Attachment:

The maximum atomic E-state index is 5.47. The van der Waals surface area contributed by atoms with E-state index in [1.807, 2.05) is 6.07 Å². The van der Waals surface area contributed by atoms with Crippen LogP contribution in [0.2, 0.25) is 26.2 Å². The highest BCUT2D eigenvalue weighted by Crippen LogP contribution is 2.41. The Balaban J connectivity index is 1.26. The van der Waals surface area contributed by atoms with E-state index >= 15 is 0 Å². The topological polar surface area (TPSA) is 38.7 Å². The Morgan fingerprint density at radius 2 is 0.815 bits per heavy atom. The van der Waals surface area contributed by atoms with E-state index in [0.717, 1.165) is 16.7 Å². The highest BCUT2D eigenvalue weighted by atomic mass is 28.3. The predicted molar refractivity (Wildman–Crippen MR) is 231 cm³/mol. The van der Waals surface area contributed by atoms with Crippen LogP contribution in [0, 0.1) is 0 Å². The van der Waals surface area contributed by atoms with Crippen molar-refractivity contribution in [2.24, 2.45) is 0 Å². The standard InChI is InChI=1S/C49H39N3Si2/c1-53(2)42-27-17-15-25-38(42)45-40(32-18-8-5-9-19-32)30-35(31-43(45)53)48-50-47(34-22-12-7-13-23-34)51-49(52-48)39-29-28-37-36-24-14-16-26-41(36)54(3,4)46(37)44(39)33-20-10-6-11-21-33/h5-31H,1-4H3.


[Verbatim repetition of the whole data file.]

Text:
The maximum atomic E-state index is 5.47. The van der Waals surface area contributed by atoms with E-state index in [1.807, 2.05) is 6.07 Å². The van der Waals surface area contributed by atoms with Crippen LogP contribution in [0.2, 0.25) is 26.2 Å². The highest BCUT2D eigenvalue weighted by Crippen LogP contribution is 2.41. The Balaban J connectivity index is 1.26. The van der Waals surface area contributed by atoms with E-state index >= 15 is 0 Å². The topological polar surface area (TPSA) is 38.7 Å². The Morgan fingerprint density at radius 2 is 0.815 bits per heavy atom. The van der Waals surface area contributed by atoms with E-state index in [0.717, 1.165) is 16.7 Å². The highest BCUT2D eigenvalue weighted by atomic mass is 28.3. The predicted molar refractivity (Wildman–Crippen MR) is 231 cm³/mol. The van der Waals surface area contributed by atoms with Crippen LogP contribution in [0, 0.1) is 0 Å². The van der Waals surface area contributed by atoms with Crippen molar-refractivity contribution in [2.24, 2.45) is 0 Å². The standard InChI is InChI=1S/C49H39N3Si2/c1-53(2)42-27-17-15-25-38(42)45-40(32-18-8-5-9-19-32)30-35(31-43(45)53)48-50-47(34-22-12-7-13-23-34)51-49(52-48)39-29-28-37-36-24-14-16-26-41(36)54(3,4)46(37)44(39)33-20-10-6-11-21-33/h5-31H,1-4H3.